Currency Volatility GBP Talking Point
- GBP Volatility is Coming Back
- GBP is the Clearest Way to Trade Brexit Risks
- Speculators are Not Yet at Extreme Levels
Top 10 most volatile currency pairs and how to trade them
GBP Volatility Will Come Back, Options Beginning to Price in Brexit Risks
Since the Brexit extension from the end of March to October 31st, implied volatility in the Pound had crashed to near 5-yr lows. However, with Boris Johnson likely to be announced as Prime Minister next, expectations are now for a tougher Brexit stance between the UK and EU. In turn, demand for options is beginning to rise as investors begin to price in Brexit risks ahead of the October deadline. This has been observed in the rise in premium for 3-month options, which suggests that the market is expecting the Pound to be increasingly volatile in the run up to the October deadline and will likely continue to increase as the tenor covers the exit date. Since the lows in July, implied vols have jumped over 2 vols from 6.475 to 8.85, which marks a 36% increase in the price in 11-days. However, this does remain heavily below highs of 15 vols ahead of the first deadline.
Source: Thomson Reuters, DailyFX: Sterling (GBP) 3-6-month option implied volatility.
GBPUSD Has Been the Cleanest Way to Trade Brexit Risks
Since the UK referendum sentiment regarding Brexit has been expressed most clearly through trading GBP, which since the peak in May has been dropped over 5%. Of course, this has not solely been down to Brexit, factors have included a dovish shift from BoE Governor Carney, alongside weak economic data, prompting GBPUSD to fall to a fresh 27month low having briefly dipped below 1.24.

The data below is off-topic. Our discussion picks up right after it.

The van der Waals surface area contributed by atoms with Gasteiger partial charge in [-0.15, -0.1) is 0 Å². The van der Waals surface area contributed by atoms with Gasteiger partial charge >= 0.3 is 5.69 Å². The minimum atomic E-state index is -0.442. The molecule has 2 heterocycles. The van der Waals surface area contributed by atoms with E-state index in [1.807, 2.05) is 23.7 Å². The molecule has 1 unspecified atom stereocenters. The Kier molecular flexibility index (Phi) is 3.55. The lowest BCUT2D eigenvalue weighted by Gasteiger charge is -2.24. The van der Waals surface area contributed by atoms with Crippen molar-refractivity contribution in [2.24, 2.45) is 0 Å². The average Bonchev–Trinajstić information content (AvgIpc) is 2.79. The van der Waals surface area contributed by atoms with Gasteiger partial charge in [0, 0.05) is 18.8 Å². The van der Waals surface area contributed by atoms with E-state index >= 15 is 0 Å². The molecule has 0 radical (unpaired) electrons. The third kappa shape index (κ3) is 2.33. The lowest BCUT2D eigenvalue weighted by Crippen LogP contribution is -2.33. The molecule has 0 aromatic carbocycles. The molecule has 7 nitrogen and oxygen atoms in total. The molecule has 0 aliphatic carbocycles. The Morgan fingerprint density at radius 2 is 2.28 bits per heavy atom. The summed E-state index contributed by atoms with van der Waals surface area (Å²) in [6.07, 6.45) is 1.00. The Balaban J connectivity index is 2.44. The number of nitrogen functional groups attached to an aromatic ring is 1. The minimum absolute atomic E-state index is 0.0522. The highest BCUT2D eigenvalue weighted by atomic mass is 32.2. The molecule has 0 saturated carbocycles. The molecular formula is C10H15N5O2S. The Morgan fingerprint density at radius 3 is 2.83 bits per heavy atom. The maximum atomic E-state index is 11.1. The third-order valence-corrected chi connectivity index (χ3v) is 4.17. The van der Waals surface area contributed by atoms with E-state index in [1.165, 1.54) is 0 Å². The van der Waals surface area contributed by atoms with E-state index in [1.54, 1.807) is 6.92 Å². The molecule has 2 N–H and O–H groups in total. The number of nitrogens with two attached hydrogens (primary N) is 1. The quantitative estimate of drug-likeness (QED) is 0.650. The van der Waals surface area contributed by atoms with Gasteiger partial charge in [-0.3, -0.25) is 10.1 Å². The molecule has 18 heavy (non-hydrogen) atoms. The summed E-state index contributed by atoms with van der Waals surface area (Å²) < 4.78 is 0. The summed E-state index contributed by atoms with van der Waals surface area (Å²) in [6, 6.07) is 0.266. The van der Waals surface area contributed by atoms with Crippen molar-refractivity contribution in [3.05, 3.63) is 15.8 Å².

How are Markets Positioned for GBP?
Given the factors mentioned above and with the Brexit noise beginning to increase once Boris Johnson is announced as the next Prime Minister, risks continue to remain tilted to the downside for GBP. This has also been reflected in speculative positioning, which shows that markets hold sizeable net shorts in GBPUSD (-29.5%). However, while shorts maybe at 2019 highs, this is still some way off highs in 2018 (-34.5%) and the record high in 2017 (-43.4%), suggesting that current levels are not extreme, thus there is room for speculators to add to their bearish positions.
Source: Thomson Reuters, DailyFX
--- Written by Justin McQueen, Market Analyst
To contact Justin, email him at Justin.email@example.com
Follow Justin on Twitter @JMcQueenFX